In the context of two recent randomised controlled trials, NAVIGATE-ESUS3 and RESPECT-ESUS,4 the topic of secondary prevention therapy of ESUS patients has been discussed. Both trials compared the efficacy and safety of oral anticoagulation (OAC) with rivaroxaban3 and dabigatran,4 respectively, versus acetylsalicylic acid (ASA) for secondary stroke prevention in ESUS patients and did not find differences in stroke recurrence rates per year (4.7% rivaroxaban vs 4.7% ASA and 4.1% dabigatran vs 4.8% ASA).3 4 However, patients treated with rivaroxaban presented with significantly higher annual bleeding rates compared with ASA-treated patients (1.8% vs 0.7%) and the trial was stopped prematurely.3 Whereas a consensus on secondary stroke prevention in ESUS patients has yet to be reached, OAC is not recommended. Another unresolved question is the role of a patent foramen ovale (PFO) in ESUS patients. A common finding in about 25% of the population,5 the prevalence of a PFO is even higher in ESUS patients and is found in up to 78% of patients depending on patient age.2 6 7 Several studies on PFO closure in patients with cryptogenic stroke at age <60 years compared with standard medical therapy recently showed an advantage of PFO closure with regard to stroke recurrence.8–10 Last but not least, a substantial subgroup of ESUS might be due to underlying atrial fibrillation (AF) not detected by the standard diagnostic evaluation including 24 hours of ECG monitoring.11 So far, four randomised clinical trials have demonstrated that prolonged rhythm monitoring after cryptogenic stroke leads to a higher detection rate of AF.11–14 Depending on the modality and length of the prolonged cardiac monitoring, the AF detection rate was up to 10-fold higher compared with standard diagnostic regimens.11–14 When patients were selected based on an adjudicated higher risk of AF, the AF detection rate of an implantable cardiac monitor (ICM) reached up to 40% within 1 year after stroke.15 Based on these results, an extended search for AF in ESUS patients and a detailed characterisation and stratification for AF risk seems warranted. Yet, sustainable recommendations on both the modality and length of search for AF, and on the selection of patients for screening are missing.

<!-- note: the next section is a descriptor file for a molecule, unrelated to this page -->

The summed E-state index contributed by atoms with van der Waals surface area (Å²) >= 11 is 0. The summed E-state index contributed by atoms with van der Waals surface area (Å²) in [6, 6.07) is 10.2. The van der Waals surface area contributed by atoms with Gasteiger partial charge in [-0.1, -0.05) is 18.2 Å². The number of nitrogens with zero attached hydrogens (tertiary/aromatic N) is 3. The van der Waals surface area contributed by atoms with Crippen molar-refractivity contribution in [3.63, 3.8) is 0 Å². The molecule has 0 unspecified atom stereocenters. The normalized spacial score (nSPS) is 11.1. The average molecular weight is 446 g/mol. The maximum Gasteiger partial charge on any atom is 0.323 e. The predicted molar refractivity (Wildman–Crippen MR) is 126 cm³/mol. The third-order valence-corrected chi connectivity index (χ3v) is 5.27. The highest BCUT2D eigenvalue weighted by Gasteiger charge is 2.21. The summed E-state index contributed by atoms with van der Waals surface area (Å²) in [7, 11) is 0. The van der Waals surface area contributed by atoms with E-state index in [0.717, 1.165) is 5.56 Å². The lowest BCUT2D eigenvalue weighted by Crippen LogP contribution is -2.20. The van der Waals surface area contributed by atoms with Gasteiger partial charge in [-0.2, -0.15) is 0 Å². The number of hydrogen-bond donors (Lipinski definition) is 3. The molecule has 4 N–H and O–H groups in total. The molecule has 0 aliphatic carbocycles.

Aims of the registry study

Due to this lack of guideline recommendations in ESUS patients, we have established an interdisciplinary, neurological–cardiological algorithm with detailed recommendations on diagnostic and therapeutic procedures, stratified based on individual patient characteristics. Enrolled patients are followed up in our observational study registry for 3 years. The aims of our study are (1) to establish and evaluate an interdisciplinary, standardised diagnostic and therapeutic algorithm for ESUS patients; (2) to identify the most promising mode of secondary stroke prevention in ESUS patients, stratified according to the individual’s risk profile; (3) to determine the AF rates among risk strata of ESUS patients by ICM; and (4) to systematically detect PFO in suitable ESUS patients, followed by monitoring for outcomes after PFO closure.